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Health Care

A transformative approach to disease detection

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Imagine diagnosing a disease before symptoms begin. Or diagnosing cancer without a biopsy. Or better understanding pathogens, bacteria, and viruses like COVID-19 as they mutate. The proteins in our blood (the proteome) could be the key to making these things possible.

It is no secret that the proteome holds valuable information, but the challenge lies in unlocking it. We can check a few proteins easily, like a PSA screening for prostate cancer. But we have to know exactly which proteins we are looking for. Screening an entire proteome takes weeks on a single sample. That is not practical when patients are waiting for results and quick treatment could save lives.

If we could speed up the time it takes to interrogate the entire proteome – and do so in a cost-effective way -- it could be transformative. Putting together an interdisciplinary team of researchers from the MIT Sloan School of Management, the Koch Institute, Harvard Medical School, Seer, and several other organizations, we decided to try to find a way to do just that.

Our team was comprised of experts in nanotechnology, proteomics, and data science. Using foundational technology originating in part from Dr. Omid Farokhzad’s lab at Harvard Medical School, we developed a technique to interrogate thousands of proteins – most of the proteome. By identifying proteins that stuck to the surface of nanoparticles in plasma, we could see a patient’s proteome in a few hours.

This technique produced something like a hazy photograph. But we needed a clear picture of the proteome for it to be beneficial. So, we used data science to clarify the photo. Through a number of machine learning approaches -- some known and others we developed ourselves, including a specific approach related to “tensor completion” -- we were able to “denoise” the photograph.

With the picture clear, we could apply older and simple methods to diagnose and predict diseases.

For example, we detected things like non-small-cell lung cancer in its earliest stages with extremely high accuracy. (We had an AUC of 91%.) The alternative for those patients would be a biopsy of lung tissue, which is an invasive surgery. Our approach only required a blood draw, making it substantially easier and cheaper.

This technology could also be applied to better understand viruses like COVID-19. Current research on the virus is based on its genetics, but we can use this technology to see the physical changes to the protein and study the implications of those mutations. We also can use this technology to better understand why some patients succumb to the virus while others are only mildly affected. By studying the proteomic signatures of people with the virus, we can better guide diagnostics and therapeutics.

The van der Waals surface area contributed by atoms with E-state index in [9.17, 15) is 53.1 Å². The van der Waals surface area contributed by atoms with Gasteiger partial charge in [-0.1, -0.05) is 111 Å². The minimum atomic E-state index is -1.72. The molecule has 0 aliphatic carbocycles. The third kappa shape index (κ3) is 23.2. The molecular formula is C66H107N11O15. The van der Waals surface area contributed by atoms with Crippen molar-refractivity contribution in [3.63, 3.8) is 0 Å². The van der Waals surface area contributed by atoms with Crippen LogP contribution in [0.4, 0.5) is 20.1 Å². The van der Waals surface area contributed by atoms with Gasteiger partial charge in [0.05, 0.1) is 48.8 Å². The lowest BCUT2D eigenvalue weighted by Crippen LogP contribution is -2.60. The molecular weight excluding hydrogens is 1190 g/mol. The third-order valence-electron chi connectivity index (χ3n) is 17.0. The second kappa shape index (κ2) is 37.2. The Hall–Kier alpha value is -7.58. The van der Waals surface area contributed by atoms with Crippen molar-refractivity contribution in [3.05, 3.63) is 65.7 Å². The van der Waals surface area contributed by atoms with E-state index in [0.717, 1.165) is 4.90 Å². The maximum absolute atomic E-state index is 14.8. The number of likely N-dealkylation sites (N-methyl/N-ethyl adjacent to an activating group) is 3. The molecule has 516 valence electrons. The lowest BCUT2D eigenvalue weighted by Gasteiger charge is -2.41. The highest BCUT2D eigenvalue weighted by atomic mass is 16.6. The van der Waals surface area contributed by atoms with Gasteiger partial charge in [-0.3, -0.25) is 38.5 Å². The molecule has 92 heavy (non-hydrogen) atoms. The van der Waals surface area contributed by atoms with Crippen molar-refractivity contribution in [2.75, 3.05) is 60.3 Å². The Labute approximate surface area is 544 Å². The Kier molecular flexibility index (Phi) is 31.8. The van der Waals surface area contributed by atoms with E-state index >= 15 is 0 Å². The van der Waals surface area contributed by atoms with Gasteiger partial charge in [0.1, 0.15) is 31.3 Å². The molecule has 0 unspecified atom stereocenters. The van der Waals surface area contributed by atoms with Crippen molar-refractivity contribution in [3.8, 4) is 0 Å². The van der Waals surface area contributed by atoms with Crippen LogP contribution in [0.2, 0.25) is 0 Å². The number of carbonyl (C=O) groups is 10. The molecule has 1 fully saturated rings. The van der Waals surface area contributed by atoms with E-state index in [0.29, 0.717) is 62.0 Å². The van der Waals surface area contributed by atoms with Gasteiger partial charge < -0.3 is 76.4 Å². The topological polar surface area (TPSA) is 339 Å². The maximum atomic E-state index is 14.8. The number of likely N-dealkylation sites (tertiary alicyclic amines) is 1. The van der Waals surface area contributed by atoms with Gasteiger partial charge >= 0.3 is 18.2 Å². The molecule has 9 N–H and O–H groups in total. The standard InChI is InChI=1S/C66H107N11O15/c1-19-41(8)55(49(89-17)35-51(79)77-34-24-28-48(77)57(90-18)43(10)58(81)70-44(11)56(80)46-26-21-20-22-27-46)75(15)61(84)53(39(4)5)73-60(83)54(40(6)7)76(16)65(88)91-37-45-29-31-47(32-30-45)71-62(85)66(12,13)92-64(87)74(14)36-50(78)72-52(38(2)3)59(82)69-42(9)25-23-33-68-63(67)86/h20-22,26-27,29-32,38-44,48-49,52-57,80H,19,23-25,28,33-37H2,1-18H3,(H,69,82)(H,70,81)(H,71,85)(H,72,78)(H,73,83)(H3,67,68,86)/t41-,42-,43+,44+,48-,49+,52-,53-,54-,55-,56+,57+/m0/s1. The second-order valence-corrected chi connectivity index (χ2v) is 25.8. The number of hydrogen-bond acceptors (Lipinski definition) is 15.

The ability to unlock the proteome could be as groundbreaking as the ability to sequence our DNA. Today, the human genome is sequenced about every 30 seconds. Scientists have identified approximately 500 million genetic variations, but they have only linked 30,000 to a function or relevance from a disease perspective. The rest is still a mystery.

If we can look at proteomic information in an unbiased way, similar to genetic sequencing, we could identify potentially hundreds of thousands of protein variances across the population over time. When you put that information together with genomic information, our knowledge will grow exponentially.

Combining expertise across fields is critical, which is why we are partnering with experts who led the original genomics revolution. It will take a team to bring proteomic information to a similar scale of access as genomic information is today. We are also hoping to increase access to patients’ proteomes by commercializing the technology through Dr. Farokhzad’s biotech company Seer.

So far, we are at the tip of the iceberg in terms of unlocking proteomics, but its potential is huge. This could fundamentally change the way we address healthcare.

Vivek Farias is the Patrick J. McGovern (1959) Professor and a Professor of Operations Management at the MIT Sloan School of Management. Robert Langer is the David H. Koch Institute Professor at MIT and head of the MIT Langer Lab. Omid Farokhzad is a professor at Harvard Medical School, a physician-scientist at Brigham and Women’s Hospital, and a serial entrepreneur. He holds an MBA from MIT Sloan and is founder and CEO of Seer. They are coauthors of “Rapid, deep and precise profiling of the plasma proteome with multi-nanoparticle protein corona,” which was published July 15 in Nature Communications.